A number of authors have exploited the Jacquinot advantage of the Fabry-Perot to obtain extremely deep spectra of extended, diffuse objects. For a fixed gap spacing, l µ cosq, such that the spectrum in a narrow band is dispersed radially from the optical axis across the field. When the data are binned azimuthally about the optical axis, a single deep spectrum is obtained. Like long-slit spectrometers, the instrumental profile is projected onto the detector but varies across the field according to dl µ  q-1. At the AAT, we have already achieved Ha emission measures of 0.2 cm-6 pc (2×10-19 erg cm-2 s-1 arcsec-2) at the 3s level in about 90 minutes. In principle, we are able to reach 0.02 cm-6 pc (3s) in about six hours using 3" optics. The raw spectrum has quadratic sampling and needs to be resampled to a linear axis where the original number of bins is preserved. As is evident from equation (7), each pixel defines both a spectral interval (applied in step G) and a projected solid angle. We include an additional step (I) to correct for the latter, at which point the final spectrum has units of erg cm-2 s-1 Å-1 arcsec-2. This procedure is to be discussed in more detail elsewhere.

Figure 4: Ghost families arising from internal reflections within a Fabry-Perot spectrometer (see text). (i) Diametric ghosts. Rays from the object O form an inverted image I and an out-of-focus image at R3. The reflection at R1 produces an out-of-focus image at R2. The images at R2 and R3 appear as a ghost image G at the detector. (ii) Exponential ghosts. The images at R2 and R4 appear as ghost images G1 and G2 respectively.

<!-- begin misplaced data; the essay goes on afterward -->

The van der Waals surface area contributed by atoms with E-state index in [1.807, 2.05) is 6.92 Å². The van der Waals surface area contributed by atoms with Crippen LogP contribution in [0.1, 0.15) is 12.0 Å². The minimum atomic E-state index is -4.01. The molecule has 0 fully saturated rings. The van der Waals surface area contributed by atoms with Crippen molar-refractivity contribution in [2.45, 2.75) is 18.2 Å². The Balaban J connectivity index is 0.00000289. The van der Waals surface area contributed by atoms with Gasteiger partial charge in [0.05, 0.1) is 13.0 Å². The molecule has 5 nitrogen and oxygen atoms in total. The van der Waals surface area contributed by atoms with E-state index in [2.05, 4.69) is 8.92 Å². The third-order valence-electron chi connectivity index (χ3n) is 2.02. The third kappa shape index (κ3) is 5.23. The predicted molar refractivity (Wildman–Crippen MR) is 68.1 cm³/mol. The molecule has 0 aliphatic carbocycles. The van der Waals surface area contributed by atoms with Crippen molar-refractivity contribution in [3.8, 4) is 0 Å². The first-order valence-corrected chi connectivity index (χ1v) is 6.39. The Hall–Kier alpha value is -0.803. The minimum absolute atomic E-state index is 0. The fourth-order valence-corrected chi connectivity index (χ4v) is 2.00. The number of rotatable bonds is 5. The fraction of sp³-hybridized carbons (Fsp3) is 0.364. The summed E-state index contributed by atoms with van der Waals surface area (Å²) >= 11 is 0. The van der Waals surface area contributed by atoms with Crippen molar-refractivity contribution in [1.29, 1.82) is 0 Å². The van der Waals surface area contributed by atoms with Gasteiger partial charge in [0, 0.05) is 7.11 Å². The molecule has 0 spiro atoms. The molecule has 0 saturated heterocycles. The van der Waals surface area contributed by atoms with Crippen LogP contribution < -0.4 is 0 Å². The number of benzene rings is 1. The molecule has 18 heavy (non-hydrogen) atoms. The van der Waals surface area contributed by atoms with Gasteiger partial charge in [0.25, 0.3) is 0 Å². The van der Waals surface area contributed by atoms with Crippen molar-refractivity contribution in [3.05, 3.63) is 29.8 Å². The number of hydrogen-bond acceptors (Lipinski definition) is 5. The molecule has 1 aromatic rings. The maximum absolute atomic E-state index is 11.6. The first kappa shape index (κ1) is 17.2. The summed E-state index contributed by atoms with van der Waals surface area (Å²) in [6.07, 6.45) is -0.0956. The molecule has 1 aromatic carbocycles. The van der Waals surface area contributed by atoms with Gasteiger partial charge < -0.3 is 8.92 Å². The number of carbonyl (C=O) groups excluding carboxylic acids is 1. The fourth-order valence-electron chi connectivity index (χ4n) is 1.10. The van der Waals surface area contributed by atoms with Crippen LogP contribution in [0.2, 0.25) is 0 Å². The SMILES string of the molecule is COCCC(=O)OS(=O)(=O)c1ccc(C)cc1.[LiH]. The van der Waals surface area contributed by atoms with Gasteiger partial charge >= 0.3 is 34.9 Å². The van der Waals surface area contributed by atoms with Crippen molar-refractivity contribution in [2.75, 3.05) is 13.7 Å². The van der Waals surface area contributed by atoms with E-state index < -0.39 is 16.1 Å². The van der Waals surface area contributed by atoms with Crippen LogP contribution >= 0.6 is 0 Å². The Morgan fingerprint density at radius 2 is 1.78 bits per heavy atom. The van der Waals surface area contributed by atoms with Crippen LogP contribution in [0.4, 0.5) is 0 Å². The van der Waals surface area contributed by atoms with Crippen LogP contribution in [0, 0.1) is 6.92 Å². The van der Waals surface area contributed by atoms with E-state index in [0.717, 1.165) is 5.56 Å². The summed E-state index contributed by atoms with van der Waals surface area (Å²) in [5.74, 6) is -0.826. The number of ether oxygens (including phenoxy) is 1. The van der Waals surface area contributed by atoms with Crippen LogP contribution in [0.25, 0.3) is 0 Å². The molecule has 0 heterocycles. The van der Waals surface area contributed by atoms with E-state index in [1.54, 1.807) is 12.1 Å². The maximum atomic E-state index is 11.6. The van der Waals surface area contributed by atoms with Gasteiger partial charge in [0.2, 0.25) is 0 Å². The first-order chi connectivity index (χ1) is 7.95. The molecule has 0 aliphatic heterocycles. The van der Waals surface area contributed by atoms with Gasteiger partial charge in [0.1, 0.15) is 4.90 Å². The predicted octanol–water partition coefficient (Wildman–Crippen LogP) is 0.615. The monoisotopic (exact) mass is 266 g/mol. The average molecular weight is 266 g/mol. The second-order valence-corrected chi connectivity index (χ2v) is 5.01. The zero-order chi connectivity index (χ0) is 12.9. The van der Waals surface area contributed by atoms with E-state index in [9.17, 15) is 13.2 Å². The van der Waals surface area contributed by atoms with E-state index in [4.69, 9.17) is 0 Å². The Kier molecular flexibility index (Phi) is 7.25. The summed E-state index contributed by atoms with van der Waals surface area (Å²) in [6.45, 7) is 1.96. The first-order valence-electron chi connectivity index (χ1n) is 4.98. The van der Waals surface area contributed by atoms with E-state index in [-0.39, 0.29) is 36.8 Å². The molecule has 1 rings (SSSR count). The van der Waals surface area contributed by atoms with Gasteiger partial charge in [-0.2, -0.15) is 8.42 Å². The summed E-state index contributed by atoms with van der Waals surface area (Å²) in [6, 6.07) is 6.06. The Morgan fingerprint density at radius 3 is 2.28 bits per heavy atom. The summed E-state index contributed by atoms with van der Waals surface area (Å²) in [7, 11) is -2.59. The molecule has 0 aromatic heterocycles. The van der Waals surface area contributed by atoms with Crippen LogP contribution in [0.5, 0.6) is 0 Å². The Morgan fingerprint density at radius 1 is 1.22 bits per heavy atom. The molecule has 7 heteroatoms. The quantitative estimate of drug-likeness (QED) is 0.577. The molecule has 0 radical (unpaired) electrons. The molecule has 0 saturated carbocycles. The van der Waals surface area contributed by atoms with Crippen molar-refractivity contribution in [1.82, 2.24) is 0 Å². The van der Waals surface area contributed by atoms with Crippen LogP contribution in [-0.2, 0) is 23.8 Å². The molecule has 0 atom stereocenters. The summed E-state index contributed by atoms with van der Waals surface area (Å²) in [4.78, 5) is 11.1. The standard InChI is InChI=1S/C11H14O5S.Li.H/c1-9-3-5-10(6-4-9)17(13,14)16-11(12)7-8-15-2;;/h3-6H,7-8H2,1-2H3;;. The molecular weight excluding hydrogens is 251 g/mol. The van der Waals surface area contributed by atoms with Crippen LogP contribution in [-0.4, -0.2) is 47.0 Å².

5.  Whitelight calibration

It is hard to overstate the importance of the whitelight cube. This is obtained by observing a whitelight source over the same range of etalon spacings used in the actual observations. The whitelight cube maps the response of the filter as a function of position and etalon spacing. There are three effects that we wish to divide out from the data. First, the narrowband filter response, when convolved with the instrumental response, leads to a modulation in the observed spectrum. Secondly, it is well known that filters have variable responses in both collimated and converging beams (Lissberger & Wilcock 1959). Thirdly, we seek to remove any inhomogeneities in the filter structure as a function of position. Finally, when the whitelight cube is compressed in the spectral dimension, it provides a very high signal-to-noise flatfield for removing pixel-to-pixel sensitivity variations.

Since it would be impractical to observe a flux standard at every pixel position, we can only flux calibrate the spectral response at each point in the field through the whitelight cube. Thus, we effectively calibrate the whitelight response at the position of the flux standard and thereafter the data cube. It is important to note that a twilight observation provides a better model of uneven illumination across the field. Thus, we replace the low frequency structure in each frame of the whitelight cube with a single high signal-to-noise twilight observation.

6.  Low-level background effects

Besides the vignette problem, other important low-level effects are CCD fringes and the `extraneous etalon' Airy pattern (see Section 8). The high-frequency Airy pattern can have a similar amplitude to the CCD fringes. When using narrowband entrance filters, we find that the fringe pattern for some chips can show noticeable variations over a baseline as small as 10Å. This may require co-adding several whitelight cubes to divide out the fringe pattern properly.